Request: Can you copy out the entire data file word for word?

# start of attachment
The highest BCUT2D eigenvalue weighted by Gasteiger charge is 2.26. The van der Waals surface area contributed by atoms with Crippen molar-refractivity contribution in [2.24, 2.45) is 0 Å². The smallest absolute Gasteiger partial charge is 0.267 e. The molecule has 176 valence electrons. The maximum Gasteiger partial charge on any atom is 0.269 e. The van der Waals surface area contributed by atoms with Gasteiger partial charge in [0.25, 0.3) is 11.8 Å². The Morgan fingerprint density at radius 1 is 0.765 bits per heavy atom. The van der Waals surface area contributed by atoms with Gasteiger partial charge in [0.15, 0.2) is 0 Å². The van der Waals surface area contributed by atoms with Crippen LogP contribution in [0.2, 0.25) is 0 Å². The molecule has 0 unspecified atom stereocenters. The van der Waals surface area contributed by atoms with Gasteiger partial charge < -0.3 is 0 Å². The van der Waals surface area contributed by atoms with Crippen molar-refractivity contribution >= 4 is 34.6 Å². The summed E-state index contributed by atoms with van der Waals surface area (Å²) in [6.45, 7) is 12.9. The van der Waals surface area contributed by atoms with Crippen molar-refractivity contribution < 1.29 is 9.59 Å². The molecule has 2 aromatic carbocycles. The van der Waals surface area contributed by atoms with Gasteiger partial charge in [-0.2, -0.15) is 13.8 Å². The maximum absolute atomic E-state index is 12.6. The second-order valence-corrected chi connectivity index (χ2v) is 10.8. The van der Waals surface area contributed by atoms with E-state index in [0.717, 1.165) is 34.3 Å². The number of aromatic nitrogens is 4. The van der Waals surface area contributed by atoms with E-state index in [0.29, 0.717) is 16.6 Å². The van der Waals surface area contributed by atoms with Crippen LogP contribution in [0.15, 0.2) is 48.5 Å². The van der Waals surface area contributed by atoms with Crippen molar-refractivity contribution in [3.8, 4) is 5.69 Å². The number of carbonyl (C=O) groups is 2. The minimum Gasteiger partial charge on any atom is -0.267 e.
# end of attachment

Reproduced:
The highest BCUT2D eigenvalue weighted by Gasteiger charge is 2.26. The van der Waals surface area contributed by atoms with Crippen molar-refractivity contribution in [2.24, 2.45) is 0 Å². The smallest absolute Gasteiger partial charge is 0.267 e. The molecule has 176 valence electrons. The maximum Gasteiger partial charge on any atom is 0.269 e. The van der Waals surface area contributed by atoms with Gasteiger partial charge in [0.25, 0.3) is 11.8 Å². The Morgan fingerprint density at radius 1 is 0.765 bits per heavy atom. The van der Waals surface area contributed by atoms with Gasteiger partial charge in [0.15, 0.2) is 0 Å². The van der Waals surface area contributed by atoms with Crippen LogP contribution in [0.2, 0.25) is 0 Å². The molecule has 0 unspecified atom stereocenters. The van der Waals surface area contributed by atoms with Gasteiger partial charge < -0.3 is 0 Å². The van der Waals surface area contributed by atoms with Crippen molar-refractivity contribution >= 4 is 34.6 Å². The summed E-state index contributed by atoms with van der Waals surface area (Å²) in [6.45, 7) is 12.9. The van der Waals surface area contributed by atoms with Crippen molar-refractivity contribution < 1.29 is 9.59 Å². The molecule has 2 aromatic carbocycles. The van der Waals surface area contributed by atoms with Gasteiger partial charge in [-0.2, -0.15) is 13.8 Å². The maximum absolute atomic E-state index is 12.6. The second-order valence-corrected chi connectivity index (χ2v) is 10.8. The van der Waals surface area contributed by atoms with E-state index in [0.717, 1.165) is 34.3 Å². The number of aromatic nitrogens is 4. The van der Waals surface area contributed by atoms with E-state index in [0.29, 0.717) is 16.6 Å². The van der Waals surface area contributed by atoms with Crippen LogP contribution in [0.15, 0.2) is 48.5 Å². The van der Waals surface area contributed by atoms with Crippen molar-refractivity contribution in [3.8, 4) is 5.69 Å². The number of carbonyl (C=O) groups is 2. The minimum Gasteiger partial charge on any atom is -0.267 e.